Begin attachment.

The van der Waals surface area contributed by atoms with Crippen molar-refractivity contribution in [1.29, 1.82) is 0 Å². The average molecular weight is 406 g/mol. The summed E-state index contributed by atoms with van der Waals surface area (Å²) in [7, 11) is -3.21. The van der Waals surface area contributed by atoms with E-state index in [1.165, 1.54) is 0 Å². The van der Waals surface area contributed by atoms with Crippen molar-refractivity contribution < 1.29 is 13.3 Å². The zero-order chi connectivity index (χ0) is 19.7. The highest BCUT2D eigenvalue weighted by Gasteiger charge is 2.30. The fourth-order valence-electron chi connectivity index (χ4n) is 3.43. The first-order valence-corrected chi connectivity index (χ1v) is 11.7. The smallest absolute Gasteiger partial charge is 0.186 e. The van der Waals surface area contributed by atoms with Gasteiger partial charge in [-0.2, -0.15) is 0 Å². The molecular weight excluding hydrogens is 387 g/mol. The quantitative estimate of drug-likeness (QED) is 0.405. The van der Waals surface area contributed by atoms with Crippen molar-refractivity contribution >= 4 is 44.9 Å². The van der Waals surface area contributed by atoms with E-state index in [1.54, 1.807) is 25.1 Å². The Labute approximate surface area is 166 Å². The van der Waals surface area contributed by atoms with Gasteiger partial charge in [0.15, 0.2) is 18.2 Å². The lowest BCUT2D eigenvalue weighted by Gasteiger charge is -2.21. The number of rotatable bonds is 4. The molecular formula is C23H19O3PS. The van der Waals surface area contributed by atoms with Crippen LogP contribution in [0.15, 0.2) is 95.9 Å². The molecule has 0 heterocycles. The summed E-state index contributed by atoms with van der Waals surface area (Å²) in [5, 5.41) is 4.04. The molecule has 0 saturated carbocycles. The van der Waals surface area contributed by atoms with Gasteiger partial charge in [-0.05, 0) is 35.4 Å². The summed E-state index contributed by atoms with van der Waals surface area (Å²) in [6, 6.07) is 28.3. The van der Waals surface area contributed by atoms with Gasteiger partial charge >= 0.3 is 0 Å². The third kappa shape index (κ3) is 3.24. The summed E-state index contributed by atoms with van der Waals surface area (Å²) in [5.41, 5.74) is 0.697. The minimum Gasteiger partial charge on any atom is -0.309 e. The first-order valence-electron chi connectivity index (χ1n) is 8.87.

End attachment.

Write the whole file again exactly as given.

The van der Waals surface area contributed by atoms with Crippen molar-refractivity contribution in [1.29, 1.82) is 0 Å². The average molecular weight is 406 g/mol. The summed E-state index contributed by atoms with van der Waals surface area (Å²) in [7, 11) is -3.21. The van der Waals surface area contributed by atoms with E-state index in [1.165, 1.54) is 0 Å². The van der Waals surface area contributed by atoms with Crippen molar-refractivity contribution < 1.29 is 13.3 Å². The zero-order chi connectivity index (χ0) is 19.7. The highest BCUT2D eigenvalue weighted by Gasteiger charge is 2.30. The fourth-order valence-electron chi connectivity index (χ4n) is 3.43. The first-order valence-corrected chi connectivity index (χ1v) is 11.7. The smallest absolute Gasteiger partial charge is 0.186 e. The van der Waals surface area contributed by atoms with Gasteiger partial charge in [-0.2, -0.15) is 0 Å². The molecular weight excluding hydrogens is 387 g/mol. The quantitative estimate of drug-likeness (QED) is 0.405. The van der Waals surface area contributed by atoms with Crippen molar-refractivity contribution >= 4 is 44.9 Å². The van der Waals surface area contributed by atoms with E-state index in [1.54, 1.807) is 25.1 Å². The Labute approximate surface area is 166 Å². The van der Waals surface area contributed by atoms with Gasteiger partial charge in [0.15, 0.2) is 18.2 Å². The lowest BCUT2D eigenvalue weighted by Gasteiger charge is -2.21. The number of rotatable bonds is 4. The molecular formula is C23H19O3PS. The van der Waals surface area contributed by atoms with Crippen LogP contribution in [0.15, 0.2) is 95.9 Å². The molecule has 0 heterocycles. The summed E-state index contributed by atoms with van der Waals surface area (Å²) in [5, 5.41) is 4.04. The molecule has 0 saturated carbocycles. The van der Waals surface area contributed by atoms with Gasteiger partial charge in [-0.05, 0) is 35.4 Å². The summed E-state index contributed by atoms with van der Waals surface area (Å²) in [6, 6.07) is 28.3. The van der Waals surface area contributed by atoms with Gasteiger partial charge >= 0.3 is 0 Å². The third kappa shape index (κ3) is 3.24. The summed E-state index contributed by atoms with van der Waals surface area (Å²) in [5.41, 5.74) is 0.697. The minimum Gasteiger partial charge on any atom is -0.309 e. The first-order valence-electron chi connectivity index (χ1n) is 8.87.